The Turkey Shuffle

by Karen

No matter how much careful planning you think you do, there’s always something small that can slip through the cracks. In our case, it was a pretty big crack!

Somehow we got the idea into our heads that Mark didn’t need to apply for a Turkey visa beforehand, that he would be able to purchase one upon arrival for $20. We both could’ve sworn it was true. In fact, it IS true for US citizens, but not for Philippine citizens.

We were thisclose to booking our 14 days in Turkey, when on a whim we decided to read the page about visa requirements.

PHILIPPINES
Ordinary passport holders are required to have a consular visa before travelling to Turkey.

To say that we panicked is a gross understatement. We scrambled to get all his visa paperwork together, going through the motions of booking fake hotels, printing out flight itineraries, filling out forms, and grabbing cash, and raced towards the Turkish embassy in Paris, only to find out they were closed. We then realized that it might take days or weeks to get the visa approved, so we gave up on the idea of going to Turkey for 14 days.

Turkey was an important strategic segment of our trip. Because we’re only allowed 90 days in Schengen territory, and because we want to experience Christmas & New Years in Europe, we needed a way to extend our time in the Europe region through January. An obvious solution would be to fly to Asia, then come back, but we have bigger plans for that trip later. 😉

So what were our other options? We couldn’t go to a country that required Philippine citizens to get a visa in advance, and we couldn’t stay too long in Schengen, lest we go over our 90-day welcome.

  • Extend our stay in Morocco (US & Philippine citizens OK for 90 days)
  • Go to Israel (no visas required for both of us)
  • Go back to London

After e-mailing the Turkish consulate in LA about our visa issue, I found out that there was a loophole for Mark entering Turkey. According to the friendly Turkish consulate worker:

If you come to Turkey by a cruise ship and thereafter leave Turkey for another country by the same cruise ship, all cruise passengers on board are exempt from visa for a daily stopover. If your cruise ship starts from Turkey or ends up in Turkey, all passengers are subject to a visa to enter Turkey. Depending on the citizenship of the passenger, an advance visa may be necessary to disembark.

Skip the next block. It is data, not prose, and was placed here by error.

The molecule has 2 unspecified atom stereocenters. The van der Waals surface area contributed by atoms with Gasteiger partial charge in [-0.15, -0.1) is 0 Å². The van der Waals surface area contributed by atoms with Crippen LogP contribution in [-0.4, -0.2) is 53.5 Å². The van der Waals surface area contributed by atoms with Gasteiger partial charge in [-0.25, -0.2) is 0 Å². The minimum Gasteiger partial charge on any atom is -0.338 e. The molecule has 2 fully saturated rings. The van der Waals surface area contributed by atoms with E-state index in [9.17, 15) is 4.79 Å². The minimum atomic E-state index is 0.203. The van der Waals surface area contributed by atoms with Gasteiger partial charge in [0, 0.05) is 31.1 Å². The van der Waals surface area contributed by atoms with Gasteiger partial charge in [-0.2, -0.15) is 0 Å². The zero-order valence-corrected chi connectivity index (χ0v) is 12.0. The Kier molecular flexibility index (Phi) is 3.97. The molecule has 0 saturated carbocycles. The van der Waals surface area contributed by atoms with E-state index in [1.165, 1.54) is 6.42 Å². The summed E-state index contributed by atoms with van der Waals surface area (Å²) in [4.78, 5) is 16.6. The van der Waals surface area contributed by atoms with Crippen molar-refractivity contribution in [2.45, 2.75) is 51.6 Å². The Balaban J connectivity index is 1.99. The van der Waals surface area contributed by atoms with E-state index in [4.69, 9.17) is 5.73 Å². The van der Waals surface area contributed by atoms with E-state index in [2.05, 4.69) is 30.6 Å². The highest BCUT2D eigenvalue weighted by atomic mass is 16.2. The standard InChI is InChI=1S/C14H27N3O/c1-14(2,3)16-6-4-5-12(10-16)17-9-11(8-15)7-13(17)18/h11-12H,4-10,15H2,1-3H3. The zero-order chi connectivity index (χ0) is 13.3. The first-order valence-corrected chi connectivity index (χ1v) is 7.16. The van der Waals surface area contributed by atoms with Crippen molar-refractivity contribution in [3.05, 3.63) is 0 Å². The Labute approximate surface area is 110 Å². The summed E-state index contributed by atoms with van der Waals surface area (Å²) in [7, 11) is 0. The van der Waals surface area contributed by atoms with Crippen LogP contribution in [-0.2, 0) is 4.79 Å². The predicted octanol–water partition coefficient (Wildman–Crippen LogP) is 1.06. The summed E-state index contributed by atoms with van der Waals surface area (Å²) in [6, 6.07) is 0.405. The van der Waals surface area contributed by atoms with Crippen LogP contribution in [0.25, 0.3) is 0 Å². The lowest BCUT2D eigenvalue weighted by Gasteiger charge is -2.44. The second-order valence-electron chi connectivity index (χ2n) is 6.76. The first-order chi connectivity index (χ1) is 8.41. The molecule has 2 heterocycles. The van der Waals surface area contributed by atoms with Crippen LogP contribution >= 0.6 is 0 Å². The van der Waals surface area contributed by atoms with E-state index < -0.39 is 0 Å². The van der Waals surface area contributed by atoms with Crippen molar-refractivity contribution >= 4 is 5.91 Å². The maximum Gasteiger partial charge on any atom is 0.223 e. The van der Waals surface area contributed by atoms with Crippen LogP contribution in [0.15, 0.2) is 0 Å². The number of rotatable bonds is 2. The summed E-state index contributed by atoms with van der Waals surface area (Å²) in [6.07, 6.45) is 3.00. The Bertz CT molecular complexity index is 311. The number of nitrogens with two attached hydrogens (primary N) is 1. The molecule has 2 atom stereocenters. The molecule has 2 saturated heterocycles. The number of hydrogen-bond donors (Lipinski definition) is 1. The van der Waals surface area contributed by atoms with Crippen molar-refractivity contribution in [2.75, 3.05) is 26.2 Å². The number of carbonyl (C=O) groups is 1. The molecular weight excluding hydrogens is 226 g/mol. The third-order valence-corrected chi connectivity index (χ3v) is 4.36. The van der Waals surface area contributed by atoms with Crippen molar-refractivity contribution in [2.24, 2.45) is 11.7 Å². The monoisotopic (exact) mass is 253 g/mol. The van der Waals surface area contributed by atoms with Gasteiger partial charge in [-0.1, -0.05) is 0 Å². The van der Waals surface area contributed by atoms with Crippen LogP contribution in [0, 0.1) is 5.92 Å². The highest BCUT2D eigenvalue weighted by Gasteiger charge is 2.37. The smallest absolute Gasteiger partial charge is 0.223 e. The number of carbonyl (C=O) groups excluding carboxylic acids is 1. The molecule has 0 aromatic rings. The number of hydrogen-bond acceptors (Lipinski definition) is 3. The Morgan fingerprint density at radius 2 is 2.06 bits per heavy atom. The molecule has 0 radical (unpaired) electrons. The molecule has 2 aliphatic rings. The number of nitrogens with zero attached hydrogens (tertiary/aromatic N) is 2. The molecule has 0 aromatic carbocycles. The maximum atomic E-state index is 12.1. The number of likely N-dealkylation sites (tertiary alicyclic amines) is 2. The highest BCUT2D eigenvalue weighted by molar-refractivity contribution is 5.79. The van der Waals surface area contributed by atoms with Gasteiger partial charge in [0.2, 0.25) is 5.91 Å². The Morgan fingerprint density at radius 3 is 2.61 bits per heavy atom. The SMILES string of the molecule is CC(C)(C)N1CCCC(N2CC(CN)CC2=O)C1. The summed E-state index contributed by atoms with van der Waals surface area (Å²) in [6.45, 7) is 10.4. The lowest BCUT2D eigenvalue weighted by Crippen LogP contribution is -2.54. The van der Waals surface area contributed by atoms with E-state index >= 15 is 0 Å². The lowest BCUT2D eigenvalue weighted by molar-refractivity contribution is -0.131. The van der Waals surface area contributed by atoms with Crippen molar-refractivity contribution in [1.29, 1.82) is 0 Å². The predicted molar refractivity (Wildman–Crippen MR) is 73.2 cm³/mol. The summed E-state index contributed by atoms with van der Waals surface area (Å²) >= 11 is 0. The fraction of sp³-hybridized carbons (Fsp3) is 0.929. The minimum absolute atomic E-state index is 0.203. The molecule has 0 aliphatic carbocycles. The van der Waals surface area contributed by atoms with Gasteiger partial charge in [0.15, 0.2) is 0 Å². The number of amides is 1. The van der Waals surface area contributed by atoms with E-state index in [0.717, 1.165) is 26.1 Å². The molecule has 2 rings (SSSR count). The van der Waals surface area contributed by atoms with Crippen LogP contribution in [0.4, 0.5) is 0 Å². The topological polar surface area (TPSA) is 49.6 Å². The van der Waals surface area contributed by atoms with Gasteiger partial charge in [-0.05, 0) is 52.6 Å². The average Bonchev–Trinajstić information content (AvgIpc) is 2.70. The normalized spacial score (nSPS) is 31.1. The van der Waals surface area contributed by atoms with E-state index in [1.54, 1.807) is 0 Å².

Really? Even if we have to disembark the ship? *flutter of hope*

Mark found a cruise with Costa Cruises that fits into our itinerary quite well (anyone back home wanna join us???). But, we need to be absolutely sure, for real this time, lest we repeat our mistake:

YOU DO NOT NEED TO HAVE AN ADVANCE VISA UNDER YOUR CRUISE TRAVEL ROUTE FOR ALL TURKISH PORT OF CALLS. AS LONG AS YOU ARE LISTED IN A CRUISE PASSENGERS LIST, YOU VISIT TURKEY.

Yes sir, we will go and visit Turkey! With the supposed blessing of the Turkish consulate, we went ahead and booked our cruise!

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Now because we are leaving from Italy, we would be spending extra time in a Schengen zone. We did the math and so far it seems to work out (we hope). So if we’re on a cruise ship, which country are we technically in? I e-mailed the Greek consulate in LA and got back this response:

When you are on the cruise ship in Greek waters, you are considered as being in Greece.  They will stamp your passport when you enter and exit the country.  As a U.S. citizen traveling on a U.S. passport you can stay in the Schengen area 90 days in any six months.

So, hopefully this all works out in the end. A cruise will be a nice break from all the planning, and in addition to Turkey, we get to visit Greece, Croatia, and 2 new Italian cities in the process, something that we hadn’t planned. 🙂

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Electronics Packing List for Overseas Travel (2013 Edition)

Since Karen and I are only bringing our backpacks to Europe we had to pack light. A full packing list will be forthcoming, but I wanted to share a mini-list focused on electronics first.

Hopefully it helps other tech light travelers on what to bring overseas. 🙂

CONTENTS

+iPad and Case*
+iPhone
+Samsung A157 – unlockable cheap GSM phone w/ SIM card